AWS turns-up mainframe-migration service

The AWS Mainframe Modernization service offers a set of tools for migrating and running mainframe workloads in the cloud.

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Accenture, Google

Amazon Web Services has officially opened its mainframe-migration service that promises to help Big Iron customers move apps to the cloud.

AWS Mainframe Modernization, which since last November had been in preview, is available now and offers the tools, infrastructure, and software to manage migration of  mainframe applications to the cloud, AWS stated.

The service includes tools to refactor workloads written for mainframes in legacy programming languages such as COBOL to Java-based cloud services. Or customers can keep their workloads as written and re-platform them to AWS with minimal code changes, AWS stated.

The service’s managed runtime environment provides compute, memory, and storage to run both refactored and replatformed applications and helps automate the details of capacity provisioning, security, load balancing, scaling, and application-health monitoring.

The service’s AWS Migration Hub offers a single location to track the progress of application migrations across AWS and its partner services. Partners include Accenture, DCX Technology, Tata, Atos, Micro Focus, and Infosys. 

Businesses in a variety of industries have relied on mainframes to run business-critical applications for decades, William Platt, General Manager of Migration Services at AWS said in a statement. 

“These businesses naturally want to modernize their mainframe-based applications to reduce costs and eliminate technical debt, but they don’t know how or where to get started,” Platt stated. “AWS Mainframe Modernization provides the necessary tools for organizations to take full advantage of the elasticity, scalability, and reliability of AWS, while also saving time and money.”

AWS isn’t the only big cloud provider trying to bring Big Iron applications to the cloud.  Google Cloud and Microsoft Azure and others also offer mainframe modernization services.

IBM conntinues mainframe development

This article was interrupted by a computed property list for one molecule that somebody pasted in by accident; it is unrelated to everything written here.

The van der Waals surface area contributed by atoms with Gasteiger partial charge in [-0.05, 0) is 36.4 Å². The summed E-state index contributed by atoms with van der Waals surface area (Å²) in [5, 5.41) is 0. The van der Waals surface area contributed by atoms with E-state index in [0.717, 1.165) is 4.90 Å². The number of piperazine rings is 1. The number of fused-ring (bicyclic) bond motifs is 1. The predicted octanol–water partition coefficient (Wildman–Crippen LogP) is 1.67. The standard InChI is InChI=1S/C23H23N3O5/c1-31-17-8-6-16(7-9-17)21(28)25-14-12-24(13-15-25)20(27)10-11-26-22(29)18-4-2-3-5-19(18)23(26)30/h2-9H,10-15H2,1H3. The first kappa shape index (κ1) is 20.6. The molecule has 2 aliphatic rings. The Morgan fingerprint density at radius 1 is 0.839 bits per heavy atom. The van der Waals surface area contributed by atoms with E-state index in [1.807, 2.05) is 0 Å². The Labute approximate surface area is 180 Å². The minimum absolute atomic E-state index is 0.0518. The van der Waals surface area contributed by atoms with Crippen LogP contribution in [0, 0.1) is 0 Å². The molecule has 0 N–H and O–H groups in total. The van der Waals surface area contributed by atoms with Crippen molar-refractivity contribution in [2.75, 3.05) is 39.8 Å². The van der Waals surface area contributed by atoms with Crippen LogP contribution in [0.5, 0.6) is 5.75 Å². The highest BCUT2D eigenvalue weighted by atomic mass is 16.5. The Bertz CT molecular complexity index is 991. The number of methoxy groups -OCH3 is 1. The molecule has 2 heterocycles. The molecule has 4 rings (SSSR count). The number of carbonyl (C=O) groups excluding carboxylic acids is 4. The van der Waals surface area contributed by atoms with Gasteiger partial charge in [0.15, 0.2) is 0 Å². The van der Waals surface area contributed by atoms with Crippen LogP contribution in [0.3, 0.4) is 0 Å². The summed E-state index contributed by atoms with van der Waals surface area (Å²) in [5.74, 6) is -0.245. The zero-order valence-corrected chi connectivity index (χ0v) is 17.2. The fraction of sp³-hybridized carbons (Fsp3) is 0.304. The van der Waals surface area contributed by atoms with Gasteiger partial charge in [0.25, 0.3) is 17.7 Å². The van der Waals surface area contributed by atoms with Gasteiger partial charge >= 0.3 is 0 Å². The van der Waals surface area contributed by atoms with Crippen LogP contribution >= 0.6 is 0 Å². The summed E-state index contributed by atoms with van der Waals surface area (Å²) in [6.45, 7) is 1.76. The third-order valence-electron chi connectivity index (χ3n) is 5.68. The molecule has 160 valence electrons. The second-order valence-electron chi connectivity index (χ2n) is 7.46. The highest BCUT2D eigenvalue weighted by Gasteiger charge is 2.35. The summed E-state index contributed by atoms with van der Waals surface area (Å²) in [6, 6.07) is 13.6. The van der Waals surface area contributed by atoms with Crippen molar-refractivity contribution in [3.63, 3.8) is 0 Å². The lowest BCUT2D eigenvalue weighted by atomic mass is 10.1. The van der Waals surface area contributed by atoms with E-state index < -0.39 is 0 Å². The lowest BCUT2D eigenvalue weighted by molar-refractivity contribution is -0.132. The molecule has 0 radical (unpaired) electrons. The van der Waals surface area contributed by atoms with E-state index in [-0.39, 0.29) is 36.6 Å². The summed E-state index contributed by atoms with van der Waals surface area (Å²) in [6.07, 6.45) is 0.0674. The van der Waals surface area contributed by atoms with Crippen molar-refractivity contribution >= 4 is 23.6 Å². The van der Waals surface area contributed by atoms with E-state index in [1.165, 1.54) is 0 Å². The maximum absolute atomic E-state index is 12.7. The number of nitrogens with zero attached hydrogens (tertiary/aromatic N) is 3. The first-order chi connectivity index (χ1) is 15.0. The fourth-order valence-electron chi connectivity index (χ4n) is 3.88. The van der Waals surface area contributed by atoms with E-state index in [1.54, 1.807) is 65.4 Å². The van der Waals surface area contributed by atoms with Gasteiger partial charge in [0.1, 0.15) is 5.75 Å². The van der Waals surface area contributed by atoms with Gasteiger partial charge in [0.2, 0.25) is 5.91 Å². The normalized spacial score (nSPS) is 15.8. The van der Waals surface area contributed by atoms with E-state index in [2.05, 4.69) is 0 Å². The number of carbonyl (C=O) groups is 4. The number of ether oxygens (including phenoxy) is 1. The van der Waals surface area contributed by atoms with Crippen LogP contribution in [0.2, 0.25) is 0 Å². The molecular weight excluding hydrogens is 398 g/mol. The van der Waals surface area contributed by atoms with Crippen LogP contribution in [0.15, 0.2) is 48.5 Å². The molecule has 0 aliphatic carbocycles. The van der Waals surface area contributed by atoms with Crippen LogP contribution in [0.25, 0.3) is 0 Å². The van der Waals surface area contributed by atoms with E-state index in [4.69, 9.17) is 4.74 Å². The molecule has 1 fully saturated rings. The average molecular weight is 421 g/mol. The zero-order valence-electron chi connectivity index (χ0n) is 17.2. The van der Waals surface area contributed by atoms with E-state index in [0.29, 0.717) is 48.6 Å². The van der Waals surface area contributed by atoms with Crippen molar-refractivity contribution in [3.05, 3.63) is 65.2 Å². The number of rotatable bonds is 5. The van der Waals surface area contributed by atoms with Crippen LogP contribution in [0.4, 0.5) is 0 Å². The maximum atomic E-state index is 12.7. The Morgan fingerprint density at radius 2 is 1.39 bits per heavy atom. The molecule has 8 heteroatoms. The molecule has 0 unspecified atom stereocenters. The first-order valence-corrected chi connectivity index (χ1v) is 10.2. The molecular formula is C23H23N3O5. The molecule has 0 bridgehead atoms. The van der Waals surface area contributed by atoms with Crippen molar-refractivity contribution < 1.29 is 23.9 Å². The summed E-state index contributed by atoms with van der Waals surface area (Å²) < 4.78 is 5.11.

Not every mainframe-based organization wants to move to the cloud, and IBM has been diligently enhancing the mainframe and its ecosystem of services to keep the Big Iron the star of customer cloud plans.

In April IBM announced the z16 mainframe that the vendor said caters to enterprise needs, including support for AI, security, hybrid cloud, and open-source. The new, more powerful and feature-rich Big Iron boasts an AI accelerator built onto its core Telum processor that can do 300 billion deep-learning inferences per day with one millisecond latency. The z16’s capacity and encryption features also enable customers to securely run mission-critical applications and processes while also leveraging public cloud services. The performance and scalability of the new system will also enable more use of the Big Iron in hybrid-cloud environments. 

Other new programs target the developmentof mainframe/cloud environments. The IBM Z and Cloud Modernization Stack, announced in February offers industry-standard tools to modernize z/OS applications on a pay-per-use basis. The service includes support for  z/OS Connect, which utilizes a JavaScript Object Notation (JSON) interface to tie into and link with existing applications to make Z applications and data part of a hybrid cloud strategy. It also includes z/OS Cloud Broker, which integrates z/OS-based services and resources into Red Hat OpenShift to support  creating, modernizing, deploying, and managing applications, data, and infrastructure.

Future z/OS container use cases are planned to promote application modernization, new application development, and API creation with tight integration to core z/OS applications, IBM stated.

The IBM Z and Cloud Modernization Stack is the first set of capabilities offered through the IBM Z and Cloud Modernization Center, which offers tools, training, resources, and ecosystem partners to help IBM Z clients accelerate the modernization of mainframe applications, data, and processes to work with hybrid-cloud architectures.

Pricing for AWS Mainframe Modernization

The AWS service costs vary, though customers pay only for what they use, and there are no upfront costs. Third-party license costs are included in the hourly price. Runtime environments for refactored applications, based on Blu Age, start at $2.50/hour. Runtime environments for replatformed applications, based on Micro Focus, start at $5.55/hour. The Blu Age or Micro Focus includes the software licenses. AWS Support plans are available as well. They also cover Blu Age and Micro Focus software.

AWS Mainframe Modernization is generally available now in US East (N. Virginia), US West (Oregon), Asia Pacific (Sydney), Canada (Central), Europe (Frankfurt), Europe (Ireland), and South America (São Paulo) with additional AWS Regions in the coming months.

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